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Emotional Affair Roller-coaster

Community Member

This is probably going to sound like a bad soap opera but here goes. My husband recently had an emotional affair with a girl (I say girl because he is 23 and he is 32) at work. I found out, confronted him, he moved out for 2weeks during which I had major emotional ups and downs but fought for our marriage, we officially broke up for 3 days then he came back and decided this is where he wants to be.

The issue now is that they are "besties" (yes I said besties) and he's only been home for about 3-4 weeks so it's getting to me. I have told him that it hurts me the she's still around and he say he understands that but refuses to cut down on the contact he has with her outside of work even temporarily. This is the part that I hurting me the most. I know that I have to get passed it eventually but the fact that the only problem he sees with it is the one I cause when I get upset about it. I have told him that our needs to take priority and if they are such good friends she would understand that and give us our space and maybe one day we can all get along. I can compromise. Still my feelings are ignored.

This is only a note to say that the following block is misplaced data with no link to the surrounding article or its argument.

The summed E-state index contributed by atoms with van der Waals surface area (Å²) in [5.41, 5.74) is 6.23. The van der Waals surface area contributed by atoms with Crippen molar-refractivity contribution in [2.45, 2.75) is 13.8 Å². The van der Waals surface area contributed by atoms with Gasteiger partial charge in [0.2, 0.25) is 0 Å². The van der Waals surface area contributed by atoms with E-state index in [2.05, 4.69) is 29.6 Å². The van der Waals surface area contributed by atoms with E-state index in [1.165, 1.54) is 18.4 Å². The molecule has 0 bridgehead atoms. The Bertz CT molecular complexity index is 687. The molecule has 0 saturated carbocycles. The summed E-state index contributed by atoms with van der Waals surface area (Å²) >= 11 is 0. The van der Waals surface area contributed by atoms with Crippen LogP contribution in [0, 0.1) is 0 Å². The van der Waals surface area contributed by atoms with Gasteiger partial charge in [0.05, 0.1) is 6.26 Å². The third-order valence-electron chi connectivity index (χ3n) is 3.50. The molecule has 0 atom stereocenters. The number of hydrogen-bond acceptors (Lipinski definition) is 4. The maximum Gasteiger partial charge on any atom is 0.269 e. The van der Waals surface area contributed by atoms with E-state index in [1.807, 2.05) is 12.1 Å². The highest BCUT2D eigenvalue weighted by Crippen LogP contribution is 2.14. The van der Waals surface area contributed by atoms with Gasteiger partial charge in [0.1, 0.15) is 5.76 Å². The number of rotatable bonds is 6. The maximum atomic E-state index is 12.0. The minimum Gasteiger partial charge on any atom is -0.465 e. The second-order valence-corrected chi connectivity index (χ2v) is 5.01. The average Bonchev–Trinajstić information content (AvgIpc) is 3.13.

Not sure if I should talk to her myself, give him an altimatum, or just suck it up and get over it?

We have been having some good times together over the past few weekends and our communication has definitely improved but I still feel like I'm fighting her for him.

I don't NOT believe him when he says he loves me and wants to be with me, I can see in his face that he means it but not backing me up on this is a big deal to me.

Not sure what I should do now.

15 Replies 15

Champion Alumni
Champion Alumni
hello Roanna, thanks for posting your comment and please can I welcome you.
Over the past few weeks I have read where others have been in exactly the same position as you are, in other words you can't be married to your husband if he is having an affair, been warned about the danger of losing the marriage, but still wants to be in contact with her, I know the contact at work makes it difficult, but there will other women later on until he realises that he is married to you only.
I understand everything you are saying, but he has to move departments or apply for another job or he can stay in this current one but lose contact with her.
You say 'give him an ultimatum, or just suck it up and get over it', well for the marriage to survive you have to give him an ultimatum, you can't just suck it up because it will happen time after time.